The powers of the federal government of the United States (legislative, executive and judiciary) extend to Puerto Rico -- but we are unable to participate in them through the democratic process.
What We Lack
In Puerto Rico, we do not vote for federally elected officials. Puerto Ricans don't have voting representation in Congress, nor do we participate in the election of the president or vice president of the United States.
And if at the time of the American Revolution taxation without representation was deemed tyranny, what shall we call imposing legislation such as the death penalty in Puerto Rico without any kind of consent for that legislation on the part of the island?
Over half a century after the establishment of the Estado Libre Asociado, Puerto Ricans are still torn about a solution to this problem.
A significant group favors ''perfected commonwealth'' as the best option. This would provide broader autonomy than what we have now; for instance, it would empower the commonwealth government to act on such matters as the variables that determine the growth of our economy: minimum wages, shipping costs, tariffs, etc. It would also provide some creative mechanisms for the people on the island to voice consent or opposition to federal legislation.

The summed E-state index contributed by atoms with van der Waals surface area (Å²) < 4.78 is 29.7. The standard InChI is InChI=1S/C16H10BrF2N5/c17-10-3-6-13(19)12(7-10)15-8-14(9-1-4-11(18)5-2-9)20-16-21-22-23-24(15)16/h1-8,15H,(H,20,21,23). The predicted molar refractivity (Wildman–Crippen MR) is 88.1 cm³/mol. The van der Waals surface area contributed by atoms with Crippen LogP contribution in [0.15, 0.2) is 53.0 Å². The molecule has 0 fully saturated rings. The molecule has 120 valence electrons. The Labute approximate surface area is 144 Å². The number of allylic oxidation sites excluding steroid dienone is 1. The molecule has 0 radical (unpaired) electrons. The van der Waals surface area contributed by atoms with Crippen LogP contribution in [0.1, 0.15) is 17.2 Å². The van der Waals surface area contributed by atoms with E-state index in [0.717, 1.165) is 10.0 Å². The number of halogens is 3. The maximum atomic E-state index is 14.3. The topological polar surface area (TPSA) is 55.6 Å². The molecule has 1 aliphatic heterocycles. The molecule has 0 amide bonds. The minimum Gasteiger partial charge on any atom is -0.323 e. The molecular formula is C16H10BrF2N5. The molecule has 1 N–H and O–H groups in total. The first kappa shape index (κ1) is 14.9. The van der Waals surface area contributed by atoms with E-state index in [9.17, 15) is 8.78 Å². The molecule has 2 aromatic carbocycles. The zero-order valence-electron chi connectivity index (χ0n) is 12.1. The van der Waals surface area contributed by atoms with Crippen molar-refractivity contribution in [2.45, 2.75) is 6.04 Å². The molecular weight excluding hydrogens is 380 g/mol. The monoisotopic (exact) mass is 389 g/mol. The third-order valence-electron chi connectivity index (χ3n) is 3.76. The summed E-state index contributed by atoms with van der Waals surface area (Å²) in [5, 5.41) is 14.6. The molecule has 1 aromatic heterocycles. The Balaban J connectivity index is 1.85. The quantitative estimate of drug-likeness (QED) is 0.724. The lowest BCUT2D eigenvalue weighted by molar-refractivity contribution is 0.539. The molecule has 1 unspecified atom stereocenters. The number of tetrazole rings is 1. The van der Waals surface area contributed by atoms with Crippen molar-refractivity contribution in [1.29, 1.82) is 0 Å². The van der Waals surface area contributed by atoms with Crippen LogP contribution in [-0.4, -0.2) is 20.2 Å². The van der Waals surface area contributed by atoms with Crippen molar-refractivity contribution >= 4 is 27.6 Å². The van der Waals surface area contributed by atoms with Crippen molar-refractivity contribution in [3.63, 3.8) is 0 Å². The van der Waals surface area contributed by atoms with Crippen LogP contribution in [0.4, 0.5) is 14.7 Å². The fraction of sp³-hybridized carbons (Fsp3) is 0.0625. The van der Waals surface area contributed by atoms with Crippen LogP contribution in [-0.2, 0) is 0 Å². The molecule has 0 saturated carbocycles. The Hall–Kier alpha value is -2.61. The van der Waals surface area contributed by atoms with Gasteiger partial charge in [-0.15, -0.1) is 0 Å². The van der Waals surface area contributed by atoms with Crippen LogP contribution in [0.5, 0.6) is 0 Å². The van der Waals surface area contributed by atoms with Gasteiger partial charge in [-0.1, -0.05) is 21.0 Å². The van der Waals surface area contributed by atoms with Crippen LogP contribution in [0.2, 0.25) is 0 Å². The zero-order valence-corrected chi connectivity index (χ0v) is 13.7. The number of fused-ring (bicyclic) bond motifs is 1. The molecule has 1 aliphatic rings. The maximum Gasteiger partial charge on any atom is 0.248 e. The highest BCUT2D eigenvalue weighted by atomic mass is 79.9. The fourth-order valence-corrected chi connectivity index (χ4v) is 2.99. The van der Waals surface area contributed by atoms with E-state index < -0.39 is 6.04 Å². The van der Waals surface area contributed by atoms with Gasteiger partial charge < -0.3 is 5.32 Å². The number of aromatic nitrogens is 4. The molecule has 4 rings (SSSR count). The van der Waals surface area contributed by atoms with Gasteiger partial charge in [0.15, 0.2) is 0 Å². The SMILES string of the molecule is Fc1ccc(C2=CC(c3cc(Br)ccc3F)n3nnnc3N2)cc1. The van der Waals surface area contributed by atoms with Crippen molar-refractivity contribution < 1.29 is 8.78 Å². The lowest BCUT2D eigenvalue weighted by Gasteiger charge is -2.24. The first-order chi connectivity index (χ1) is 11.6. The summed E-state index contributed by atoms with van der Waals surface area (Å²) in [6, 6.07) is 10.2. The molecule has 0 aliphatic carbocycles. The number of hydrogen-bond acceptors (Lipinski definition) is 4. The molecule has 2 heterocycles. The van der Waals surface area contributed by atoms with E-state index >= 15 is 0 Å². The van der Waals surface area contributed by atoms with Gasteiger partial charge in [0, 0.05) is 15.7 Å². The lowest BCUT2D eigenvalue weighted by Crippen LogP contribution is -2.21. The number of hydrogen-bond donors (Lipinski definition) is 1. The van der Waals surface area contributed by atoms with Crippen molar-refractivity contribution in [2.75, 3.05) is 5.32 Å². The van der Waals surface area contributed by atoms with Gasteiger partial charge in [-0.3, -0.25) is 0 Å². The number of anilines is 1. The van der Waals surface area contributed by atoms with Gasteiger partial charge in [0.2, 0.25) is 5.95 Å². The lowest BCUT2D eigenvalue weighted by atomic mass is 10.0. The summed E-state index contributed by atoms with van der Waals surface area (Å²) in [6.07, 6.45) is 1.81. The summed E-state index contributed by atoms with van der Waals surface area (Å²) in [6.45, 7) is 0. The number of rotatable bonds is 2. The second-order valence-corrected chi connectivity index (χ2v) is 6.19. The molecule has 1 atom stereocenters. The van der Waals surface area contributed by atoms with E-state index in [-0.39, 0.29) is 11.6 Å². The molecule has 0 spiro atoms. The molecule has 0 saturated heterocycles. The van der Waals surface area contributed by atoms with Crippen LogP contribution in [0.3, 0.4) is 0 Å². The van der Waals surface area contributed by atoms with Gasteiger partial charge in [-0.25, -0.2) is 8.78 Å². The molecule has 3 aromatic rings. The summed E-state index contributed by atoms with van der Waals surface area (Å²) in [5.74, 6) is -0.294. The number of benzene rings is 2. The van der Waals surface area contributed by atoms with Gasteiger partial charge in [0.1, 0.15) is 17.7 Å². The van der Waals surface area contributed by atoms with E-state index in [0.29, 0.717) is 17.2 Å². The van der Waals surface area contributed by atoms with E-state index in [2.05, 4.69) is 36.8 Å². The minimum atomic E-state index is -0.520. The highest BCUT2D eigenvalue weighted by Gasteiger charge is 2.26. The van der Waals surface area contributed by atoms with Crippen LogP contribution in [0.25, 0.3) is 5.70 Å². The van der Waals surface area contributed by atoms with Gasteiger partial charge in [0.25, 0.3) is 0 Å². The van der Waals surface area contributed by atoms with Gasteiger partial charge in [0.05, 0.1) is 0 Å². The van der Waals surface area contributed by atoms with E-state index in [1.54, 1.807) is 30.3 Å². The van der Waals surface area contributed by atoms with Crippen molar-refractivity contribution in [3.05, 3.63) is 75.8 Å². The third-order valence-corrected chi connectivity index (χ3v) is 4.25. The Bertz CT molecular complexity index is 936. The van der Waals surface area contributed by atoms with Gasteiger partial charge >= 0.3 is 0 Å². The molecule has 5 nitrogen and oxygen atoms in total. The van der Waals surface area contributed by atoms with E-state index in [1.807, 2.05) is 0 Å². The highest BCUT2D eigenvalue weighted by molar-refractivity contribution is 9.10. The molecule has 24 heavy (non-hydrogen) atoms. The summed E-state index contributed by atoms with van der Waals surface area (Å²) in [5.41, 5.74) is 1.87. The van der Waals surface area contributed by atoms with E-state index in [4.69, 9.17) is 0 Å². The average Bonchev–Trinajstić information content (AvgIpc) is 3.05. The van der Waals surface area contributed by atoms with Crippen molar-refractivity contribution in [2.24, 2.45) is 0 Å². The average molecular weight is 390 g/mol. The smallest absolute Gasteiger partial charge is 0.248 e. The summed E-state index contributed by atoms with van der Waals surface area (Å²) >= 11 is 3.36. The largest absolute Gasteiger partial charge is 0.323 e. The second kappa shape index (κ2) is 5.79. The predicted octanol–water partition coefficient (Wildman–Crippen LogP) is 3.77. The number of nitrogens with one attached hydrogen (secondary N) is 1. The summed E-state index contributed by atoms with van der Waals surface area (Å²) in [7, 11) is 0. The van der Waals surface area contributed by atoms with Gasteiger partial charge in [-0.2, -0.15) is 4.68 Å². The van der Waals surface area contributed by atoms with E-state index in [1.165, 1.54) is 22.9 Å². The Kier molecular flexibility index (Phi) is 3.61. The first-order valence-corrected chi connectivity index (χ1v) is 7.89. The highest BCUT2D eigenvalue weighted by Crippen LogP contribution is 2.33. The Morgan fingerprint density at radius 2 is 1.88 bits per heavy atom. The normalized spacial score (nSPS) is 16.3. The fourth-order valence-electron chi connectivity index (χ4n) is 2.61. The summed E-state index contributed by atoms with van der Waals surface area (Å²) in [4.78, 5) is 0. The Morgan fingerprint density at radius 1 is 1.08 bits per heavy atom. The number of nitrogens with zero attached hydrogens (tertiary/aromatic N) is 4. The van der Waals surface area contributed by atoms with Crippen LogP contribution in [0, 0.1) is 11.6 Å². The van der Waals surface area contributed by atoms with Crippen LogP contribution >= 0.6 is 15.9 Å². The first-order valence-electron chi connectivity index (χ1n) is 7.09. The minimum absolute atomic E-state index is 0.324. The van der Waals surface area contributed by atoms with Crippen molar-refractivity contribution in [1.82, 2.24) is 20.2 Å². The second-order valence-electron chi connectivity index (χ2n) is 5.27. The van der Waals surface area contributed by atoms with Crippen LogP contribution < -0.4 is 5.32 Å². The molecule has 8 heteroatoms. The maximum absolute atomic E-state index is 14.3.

Another large group favors ''statehood,'' which would turn Puerto Rico into one more full-fledged state of the Union and allow its citizens to vote for president, vice president, senators and members of congress.
A very small minority, about 5 percent of the population, favors independence.
Congress, which has the power to decide this matter, has consistently failed to respond to the petitions of the people of Puerto Rico to arrive at a solution. Congress failed to act when those favoring a perfected commonwealth option numbered more than 60 percent of the population. Support for that option has now eroded to about 48 percent of the population, while at present the statehood supporters enjoy similar backing.
Harming Puerto Rico
This state of affairs has had a negative impact on Puerto Rico's collective purpose, on which our sustained progress depends. Since the commonwealth and statehood parties frequently alternate in governing the island, each party will try to adjust its governing programs to match its ideological position, and the result is a perpetual back-and-forth shift of policies regarding economic development, education, language, health and other areas of government action.
It is past time that Congress assume its responsibility and address this situation. The solution is a simple bill enabling the people of Puerto Rico to convene a constitutional convention in order to exercise our right to self-determination. That convention would propose whatever solution the people wish.
For instance, the bill could provide for a ''fast track'' -- a yes or no -- from Congress.
Or it could provide for a ''conditional response'' -- that is, if Congress is willing to agree to a proposal subject to certain amendments. This response would open up negotiations between the convention and Congress that would have few time limits -- unlike a ''fast-track'' solution.
The convention would continue to sit until an agreement was reached with Congress as to an alternative that would give Puerto Rico a true democracy.
Rafael Hernández Colón was governor of Puerto Rico from 1972 to 1976 and from 1984 to 1992.